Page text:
Perhaps it is the weather, but all the recipes I have been cooking recently have been caught in the seasonal no man’s land between Winter and Spring. Cooking and eating are as much about a sensitivity as they are a rational thought process, and I think staring out at a London skyline shrouded in mist has made me seek out dishes that are full of springy greenery, but can’t quite shed their winter layers.
This recipe is a perfect example; it celebrates the recent arrival of new potatoes (the first ones arrived in my local greengrocer this week, and are delightfully tiny, like muddy pebbles) and purple sprouting broccoli, but clings on to the wintry blood orange. It nods to the logical part of my brain that knows it should be time to eat salads and fresh greens, but also speaks to the part of my belly that wants warm comforting food to compensate for the gloom outside the kitchen window.
It’s hard to go wrong with new potatoes. I think they are one of the things we truly excel at growing on these islands, and like so many of our vegetables they shine when accompanied with plenty of salt and good butter. For me they are associated with home cooking, fresh out the garden and always boiled in a pot with bay leaves, and an occasional sprig of rosemary. The simplest ways are the best, but crushed new potatoes are perhaps just as satisfying. They make a great side for any roast dinner, and this dish in particular is a perfect alternative to the potato salads of late summer. I’d urge you to make this now, as blood oranges will become hard to find in the next fortnight. You can easily use a substitute, and even simple lemons will pair perfectly in terms of flavour, but you will lose the slight bitterness and wonderful colour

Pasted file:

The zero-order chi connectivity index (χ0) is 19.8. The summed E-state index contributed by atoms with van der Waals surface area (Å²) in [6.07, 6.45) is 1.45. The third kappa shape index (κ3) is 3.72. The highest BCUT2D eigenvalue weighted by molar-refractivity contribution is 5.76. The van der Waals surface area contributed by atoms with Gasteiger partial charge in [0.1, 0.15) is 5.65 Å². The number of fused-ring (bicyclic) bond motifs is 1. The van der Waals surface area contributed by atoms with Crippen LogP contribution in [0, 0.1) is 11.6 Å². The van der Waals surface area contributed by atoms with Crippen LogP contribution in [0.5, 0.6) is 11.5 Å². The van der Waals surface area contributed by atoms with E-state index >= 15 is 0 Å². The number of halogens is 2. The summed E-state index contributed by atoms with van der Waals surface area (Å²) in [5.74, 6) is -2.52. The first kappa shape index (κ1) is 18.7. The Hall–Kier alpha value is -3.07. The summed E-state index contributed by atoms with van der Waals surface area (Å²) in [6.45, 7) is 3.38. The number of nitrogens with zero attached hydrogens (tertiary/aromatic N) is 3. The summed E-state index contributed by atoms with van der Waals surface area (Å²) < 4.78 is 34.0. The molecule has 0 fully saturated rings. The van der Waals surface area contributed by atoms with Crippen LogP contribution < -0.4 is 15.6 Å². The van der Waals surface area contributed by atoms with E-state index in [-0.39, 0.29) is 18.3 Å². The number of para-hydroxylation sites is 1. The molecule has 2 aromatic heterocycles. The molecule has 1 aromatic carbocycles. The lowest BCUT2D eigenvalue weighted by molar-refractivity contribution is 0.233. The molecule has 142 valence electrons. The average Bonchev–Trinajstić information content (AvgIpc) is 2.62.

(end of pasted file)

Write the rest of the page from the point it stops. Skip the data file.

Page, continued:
Two tips for cooking new potatoes: always put them in a pan of cold water, and bring it to a boil (rather than putting them straight into already boiling water), and boil them with plenty of salt. Potatoes are very porous and this is really the best way to season them.
600g new potatoes (halve any larger ones)
300g purple sprouting broccoli
2 tablespoons olive oil
2 cloves of garlic (leave the skin on)
150g crème fraîche
The zest and juice of 2 blood oranges
Put the potatoes in a medium saucepan and cover with cold water. Add a generous pinch of salt and bring to the boil. Cook for about 10 minutes, until they are easily pierced with a knife.
Trim the broccoli ends, and cut any large pieces in half lengthways.
Remove the potatoes with a slotted spoon (leaving the pan on the heat) and cover them to keep warm. Cook the broccoli in the potato water for 3 or 4 minutes, until just tender. Drain off the water and leave the broccoli to steam dry.
Find two frying pans that fit easily inside the other and heat the olive oil in the larger one. Bash the garlic cloves and add them to the hot oil, then remove the garlic to one side. Put the potatoes in the pan and cover them with the smaller one so they are crushed as they cook.
Cook them for about 25 minutes, turning them two or three times throughout the cooking process, and pressing them down with the back of a spoon to help them split
Alternatively, cook them at 220’C in your oven, bashing them with a potato masher halfway through cooking.
While they are cooking mix the crème fraîche with the blood orange zest and juice, and season with a little salt and pepper.
Toast the hazelnuts in a dry pan, then chop roughly.
Once the potatoes are crisp, remove them to a serving bowl and add the broccoli and garlic back to the pan. Cook for a few minutes until the broccoli crisps a little at the edges, then add it to the potatoes.
Top with the blood orange crème fraîche and mix a little. Scatter the chopped hazelnuts on top and serve.
Recipe taken from Anna Jones’ ‘The Modern Cook’s Year’